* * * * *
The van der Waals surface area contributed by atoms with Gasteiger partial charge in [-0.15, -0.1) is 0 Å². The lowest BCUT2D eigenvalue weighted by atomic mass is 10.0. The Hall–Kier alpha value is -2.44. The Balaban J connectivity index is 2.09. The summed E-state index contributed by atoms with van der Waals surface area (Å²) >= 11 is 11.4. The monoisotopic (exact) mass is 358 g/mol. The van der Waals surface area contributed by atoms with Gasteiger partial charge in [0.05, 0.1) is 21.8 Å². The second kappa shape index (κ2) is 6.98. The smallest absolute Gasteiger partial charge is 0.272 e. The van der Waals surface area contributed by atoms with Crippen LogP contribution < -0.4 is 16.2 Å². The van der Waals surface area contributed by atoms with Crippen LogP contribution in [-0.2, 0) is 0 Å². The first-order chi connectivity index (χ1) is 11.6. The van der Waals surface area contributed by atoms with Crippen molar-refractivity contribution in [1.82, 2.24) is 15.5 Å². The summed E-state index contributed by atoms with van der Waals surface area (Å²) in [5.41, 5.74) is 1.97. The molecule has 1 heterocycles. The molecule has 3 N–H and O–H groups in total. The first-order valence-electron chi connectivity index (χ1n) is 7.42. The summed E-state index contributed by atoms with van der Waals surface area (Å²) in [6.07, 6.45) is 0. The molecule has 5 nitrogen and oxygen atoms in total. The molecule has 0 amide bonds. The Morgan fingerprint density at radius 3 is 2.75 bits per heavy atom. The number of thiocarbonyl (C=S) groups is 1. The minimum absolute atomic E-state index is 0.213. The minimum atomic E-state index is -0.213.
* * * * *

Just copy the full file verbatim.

The van der Waals surface area contributed by atoms with Gasteiger partial charge in [-0.15, -0.1) is 0 Å². The lowest BCUT2D eigenvalue weighted by atomic mass is 10.0. The Hall–Kier alpha value is -2.44. The Balaban J connectivity index is 2.09. The summed E-state index contributed by atoms with van der Waals surface area (Å²) >= 11 is 11.4. The monoisotopic (exact) mass is 358 g/mol. The van der Waals surface area contributed by atoms with Gasteiger partial charge in [0.05, 0.1) is 21.8 Å². The second kappa shape index (κ2) is 6.98. The smallest absolute Gasteiger partial charge is 0.272 e. The van der Waals surface area contributed by atoms with Crippen LogP contribution < -0.4 is 16.2 Å². The van der Waals surface area contributed by atoms with Crippen LogP contribution in [-0.2, 0) is 0 Å². The first-order chi connectivity index (χ1) is 11.6. The van der Waals surface area contributed by atoms with Crippen molar-refractivity contribution in [1.82, 2.24) is 15.5 Å². The summed E-state index contributed by atoms with van der Waals surface area (Å²) in [5.41, 5.74) is 1.97. The molecule has 1 heterocycles. The molecule has 3 N–H and O–H groups in total. The first-order valence-electron chi connectivity index (χ1n) is 7.42. The summed E-state index contributed by atoms with van der Waals surface area (Å²) in [6.07, 6.45) is 0. The molecule has 5 nitrogen and oxygen atoms in total. The molecule has 0 amide bonds. The Morgan fingerprint density at radius 3 is 2.75 bits per heavy atom. The number of thiocarbonyl (C=S) groups is 1. The minimum absolute atomic E-state index is 0.213. The minimum atomic E-state index is -0.213.